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In spite of the worst COVID forecasts responsible for the postponement of fairs and biennials all over the world, Manifesta13 has declared officially it's opening in Marseille on 28 August. Not only that, with the intent to launch a further positive message and look to the future of the event, on the occasion of the press conference held in Pristina on May 3, 2019, the Director of the biennial Manifesta, Hedwig Fjen, the mayor of Pristina Shpend Ahmeti, the Councilor for Culture of the Municipality of Pristina Blerta Bosholli and the Minister of Culture, Youth and Sport of the Republic of Kosovo Kujtim Gashi, has formalized Pristina as the city of Manifesta14.

Related articles: The official program of Manifesta 13Countdown for Manifesta 12 in Palermo-Petrit Halilaj solo show at Fondazione Merz in Turin

Since its foundation in the early 1990s, Manifesta's mission has been to investigate how culture in Europe is transformed. Every two years, Manifesta changes location and carries out its research in Europe looking at it through the lenses of the new host city. The Supervisory Board and the director of Manifesta have selected the city of Pristina in Kosovo for the geographical and geopolitical importance of the Balkans in relation to the recent history of Europe and its future. The current capital of the youngest sovereign state in Europe, Pristina has undergone major transformations during its history, also due to the recent neoliberal policies of privatization of public spaces. Manifesta would like to be the opportunity for Kosovo citizens to reclaim their public space and rewrite the future of their city, an open-minded metropolis in the heart of the Balkans.

Pristina, the historic capital of Kosovo, seems to be the ideal place to look into the past and think about the current challenges that Europe is facing from a unique and heterogeneous perspective. This rapidly evolving urban center, at the crossroads of Eastern Europe and Western Europe, will allow Manifesta 14 to explore how contemporary culture and social practices can help highlight the identity of a country as composite as polymorphic.

Pristina was selected by the Manifesta Foundation Council to host the 14th edition of the Biennale based on the official offer presented by the Municipality of Pristina. The council received offers from various European cities and undertook extensive research on each application. The selection of the host city, three years in advance of the opening of the Biennale is part of a strategy aimed at ensuring greater involvement with the host region.

Shpend Ahmeti, Mayor of the City of Pristina:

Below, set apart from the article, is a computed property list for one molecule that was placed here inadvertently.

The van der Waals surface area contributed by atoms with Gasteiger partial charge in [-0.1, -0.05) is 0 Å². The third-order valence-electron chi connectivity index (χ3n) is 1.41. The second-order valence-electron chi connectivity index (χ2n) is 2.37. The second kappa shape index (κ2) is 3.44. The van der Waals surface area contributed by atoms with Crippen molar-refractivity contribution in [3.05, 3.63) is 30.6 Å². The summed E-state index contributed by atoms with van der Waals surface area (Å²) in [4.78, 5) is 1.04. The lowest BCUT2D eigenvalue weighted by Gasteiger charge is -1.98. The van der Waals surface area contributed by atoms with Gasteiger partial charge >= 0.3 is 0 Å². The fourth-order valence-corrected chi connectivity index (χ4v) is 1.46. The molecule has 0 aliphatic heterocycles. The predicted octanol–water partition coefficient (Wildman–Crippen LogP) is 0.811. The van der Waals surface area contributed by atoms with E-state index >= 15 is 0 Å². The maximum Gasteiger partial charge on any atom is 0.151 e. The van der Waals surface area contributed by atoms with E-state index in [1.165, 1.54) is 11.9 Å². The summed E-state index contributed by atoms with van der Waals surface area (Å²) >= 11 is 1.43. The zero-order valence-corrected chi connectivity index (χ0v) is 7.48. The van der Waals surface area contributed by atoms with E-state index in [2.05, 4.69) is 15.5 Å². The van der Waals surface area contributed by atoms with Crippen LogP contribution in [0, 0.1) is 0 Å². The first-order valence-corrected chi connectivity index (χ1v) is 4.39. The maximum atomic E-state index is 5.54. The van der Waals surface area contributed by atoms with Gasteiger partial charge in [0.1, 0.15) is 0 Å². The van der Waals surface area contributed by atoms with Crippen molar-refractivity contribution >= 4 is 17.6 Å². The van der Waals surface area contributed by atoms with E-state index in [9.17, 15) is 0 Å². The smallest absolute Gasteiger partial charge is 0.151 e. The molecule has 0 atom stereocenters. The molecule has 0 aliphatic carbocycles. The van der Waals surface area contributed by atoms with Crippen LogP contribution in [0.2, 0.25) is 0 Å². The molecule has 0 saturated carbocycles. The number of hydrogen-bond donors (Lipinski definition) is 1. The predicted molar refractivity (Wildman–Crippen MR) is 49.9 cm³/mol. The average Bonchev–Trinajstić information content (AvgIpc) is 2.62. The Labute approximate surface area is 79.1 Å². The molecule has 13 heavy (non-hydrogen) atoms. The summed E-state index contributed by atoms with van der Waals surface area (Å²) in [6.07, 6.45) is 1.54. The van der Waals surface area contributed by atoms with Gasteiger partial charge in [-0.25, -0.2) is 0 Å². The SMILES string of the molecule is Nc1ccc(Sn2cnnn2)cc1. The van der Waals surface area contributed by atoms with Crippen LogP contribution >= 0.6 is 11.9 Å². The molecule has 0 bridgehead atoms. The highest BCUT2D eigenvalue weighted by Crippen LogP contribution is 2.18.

Our city is proud and honored to host Manifesta in 2022. In a place where 50 percent of its hospitable population are younger than 25, where Ottoman architecture is mixed with postwar neoliberal philosophy, there is a lot to discuss, there is a lot to do and there is a lot of public space to reclaim. Manifesta is what we need not only to push for an honest discussion about the direction of the city but also as an example of the rebirth of cities, art and architecture in Western Balkans. Manifesta has given the most important answer to our bid – Balkans is Europe and we can contribute to the debate.

Hedwig Fijen, Director of Manifesta:

As the bid proclaimed, Kosovo seems to be going through its own quiet revolution in terms of mobility. An increase in exchange between the new region revitalises historical relationships but also creates surprising connections. This freedom to move within the region has given Kosovars a new way to think about themselves, how they organise their life, and how they experience themselves in relation to the region and the world at large. Besides, Kosovo is not only located within its sovereign territory but is manifested in a lively diaspora all around the world. The cultural, legal and political paralysis of the 1990s resulted in a loss of sense of public space and a lack of recognition for what is common. I wish Manifesta can provide Pristina the means to reconstruct, redefine and reclaim a radicalised and diverse public space, which still seems to be today regarded as a cultural subversive act, which can become a call for change.

Cover image: The National Library of Kosovo in Pristina. Photo by Ferdi Limani. 

Stay Tuned on Kooness magazine for more exciting news from the art world.
 

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